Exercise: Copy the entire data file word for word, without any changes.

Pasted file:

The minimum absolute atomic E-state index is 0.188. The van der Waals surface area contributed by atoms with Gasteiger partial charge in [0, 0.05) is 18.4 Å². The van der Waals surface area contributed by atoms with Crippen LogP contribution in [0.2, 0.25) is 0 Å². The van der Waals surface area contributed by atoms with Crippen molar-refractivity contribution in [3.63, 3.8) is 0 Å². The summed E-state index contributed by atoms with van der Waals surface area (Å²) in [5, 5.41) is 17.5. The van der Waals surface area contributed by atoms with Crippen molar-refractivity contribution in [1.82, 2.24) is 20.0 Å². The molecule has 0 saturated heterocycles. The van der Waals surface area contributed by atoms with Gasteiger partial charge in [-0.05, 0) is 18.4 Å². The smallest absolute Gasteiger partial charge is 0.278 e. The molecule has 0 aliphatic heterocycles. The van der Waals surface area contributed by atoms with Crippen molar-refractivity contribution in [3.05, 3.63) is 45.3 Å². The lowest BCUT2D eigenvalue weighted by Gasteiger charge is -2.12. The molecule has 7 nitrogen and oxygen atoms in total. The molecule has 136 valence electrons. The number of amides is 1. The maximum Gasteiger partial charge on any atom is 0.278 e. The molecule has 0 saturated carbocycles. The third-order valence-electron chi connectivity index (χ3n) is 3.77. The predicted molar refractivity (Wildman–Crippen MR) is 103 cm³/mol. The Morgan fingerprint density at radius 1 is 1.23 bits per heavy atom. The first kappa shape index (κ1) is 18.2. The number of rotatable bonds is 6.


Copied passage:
The minimum absolute atomic E-state index is 0.188. The van der Waals surface area contributed by atoms with Gasteiger partial charge in [0, 0.05) is 18.4 Å². The van der Waals surface area contributed by atoms with Crippen LogP contribution in [0.2, 0.25) is 0 Å². The van der Waals surface area contributed by atoms with Crippen molar-refractivity contribution in [3.63, 3.8) is 0 Å². The summed E-state index contributed by atoms with van der Waals surface area (Å²) in [5, 5.41) is 17.5. The van der Waals surface area contributed by atoms with Crippen molar-refractivity contribution in [1.82, 2.24) is 20.0 Å². The molecule has 0 saturated heterocycles. The van der Waals surface area contributed by atoms with Gasteiger partial charge in [-0.05, 0) is 18.4 Å². The smallest absolute Gasteiger partial charge is 0.278 e. The molecule has 0 aliphatic heterocycles. The van der Waals surface area contributed by atoms with Crippen molar-refractivity contribution in [3.05, 3.63) is 45.3 Å². The lowest BCUT2D eigenvalue weighted by Gasteiger charge is -2.12. The molecule has 7 nitrogen and oxygen atoms in total. The molecule has 136 valence electrons. The number of amides is 1. The maximum Gasteiger partial charge on any atom is 0.278 e. The molecule has 0 saturated carbocycles. The third-order valence-electron chi connectivity index (χ3n) is 3.77. The predicted molar refractivity (Wildman–Crippen MR) is 103 cm³/mol. The Morgan fingerprint density at radius 1 is 1.23 bits per heavy atom. The first kappa shape index (κ1) is 18.2. The number of rotatable bonds is 6.